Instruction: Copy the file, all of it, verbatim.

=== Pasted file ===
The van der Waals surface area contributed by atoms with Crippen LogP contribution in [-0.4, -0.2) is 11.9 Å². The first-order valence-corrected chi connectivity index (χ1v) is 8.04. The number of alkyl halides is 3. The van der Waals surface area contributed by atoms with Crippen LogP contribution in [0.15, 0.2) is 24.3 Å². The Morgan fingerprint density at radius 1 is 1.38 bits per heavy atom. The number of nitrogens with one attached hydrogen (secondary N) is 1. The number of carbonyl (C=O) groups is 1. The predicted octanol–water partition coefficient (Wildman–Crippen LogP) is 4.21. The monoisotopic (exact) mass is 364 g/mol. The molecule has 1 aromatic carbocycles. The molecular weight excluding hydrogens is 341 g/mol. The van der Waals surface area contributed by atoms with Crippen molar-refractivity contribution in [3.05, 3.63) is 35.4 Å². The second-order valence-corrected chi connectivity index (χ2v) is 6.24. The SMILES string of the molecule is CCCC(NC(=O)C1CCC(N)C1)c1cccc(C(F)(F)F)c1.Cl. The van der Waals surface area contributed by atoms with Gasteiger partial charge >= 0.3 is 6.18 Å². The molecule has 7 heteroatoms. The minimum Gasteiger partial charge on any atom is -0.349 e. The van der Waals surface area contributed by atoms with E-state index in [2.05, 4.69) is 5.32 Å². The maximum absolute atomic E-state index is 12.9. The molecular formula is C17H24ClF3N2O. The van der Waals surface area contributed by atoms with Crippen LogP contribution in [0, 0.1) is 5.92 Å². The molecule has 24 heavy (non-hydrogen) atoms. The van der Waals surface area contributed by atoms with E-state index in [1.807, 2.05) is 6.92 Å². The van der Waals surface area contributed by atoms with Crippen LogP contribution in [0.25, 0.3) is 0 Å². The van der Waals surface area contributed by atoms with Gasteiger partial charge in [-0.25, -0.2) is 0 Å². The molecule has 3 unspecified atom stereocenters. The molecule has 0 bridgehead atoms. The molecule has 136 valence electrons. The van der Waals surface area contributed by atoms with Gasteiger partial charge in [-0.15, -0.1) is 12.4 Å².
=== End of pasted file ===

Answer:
The van der Waals surface area contributed by atoms with Crippen LogP contribution in [-0.4, -0.2) is 11.9 Å². The first-order valence-corrected chi connectivity index (χ1v) is 8.04. The number of alkyl halides is 3. The van der Waals surface area contributed by atoms with Crippen LogP contribution in [0.15, 0.2) is 24.3 Å². The Morgan fingerprint density at radius 1 is 1.38 bits per heavy atom. The number of nitrogens with one attached hydrogen (secondary N) is 1. The number of carbonyl (C=O) groups is 1. The predicted octanol–water partition coefficient (Wildman–Crippen LogP) is 4.21. The monoisotopic (exact) mass is 364 g/mol. The molecule has 1 aromatic carbocycles. The molecular weight excluding hydrogens is 341 g/mol. The van der Waals surface area contributed by atoms with Crippen molar-refractivity contribution in [3.05, 3.63) is 35.4 Å². The second-order valence-corrected chi connectivity index (χ2v) is 6.24. The SMILES string of the molecule is CCCC(NC(=O)C1CCC(N)C1)c1cccc(C(F)(F)F)c1.Cl. The van der Waals surface area contributed by atoms with Gasteiger partial charge >= 0.3 is 6.18 Å². The molecule has 7 heteroatoms. The minimum Gasteiger partial charge on any atom is -0.349 e. The van der Waals surface area contributed by atoms with E-state index in [2.05, 4.69) is 5.32 Å². The maximum absolute atomic E-state index is 12.9. The molecular formula is C17H24ClF3N2O. The van der Waals surface area contributed by atoms with Crippen LogP contribution in [0, 0.1) is 5.92 Å². The molecule has 24 heavy (non-hydrogen) atoms. The van der Waals surface area contributed by atoms with E-state index in [1.807, 2.05) is 6.92 Å². The van der Waals surface area contributed by atoms with Crippen LogP contribution in [0.25, 0.3) is 0 Å². The van der Waals surface area contributed by atoms with Gasteiger partial charge in [-0.25, -0.2) is 0 Å². The molecule has 3 unspecified atom stereocenters. The molecule has 0 bridgehead atoms. The molecule has 136 valence electrons. The van der Waals surface area contributed by atoms with Gasteiger partial charge in [-0.15, -0.1) is 12.4 Å².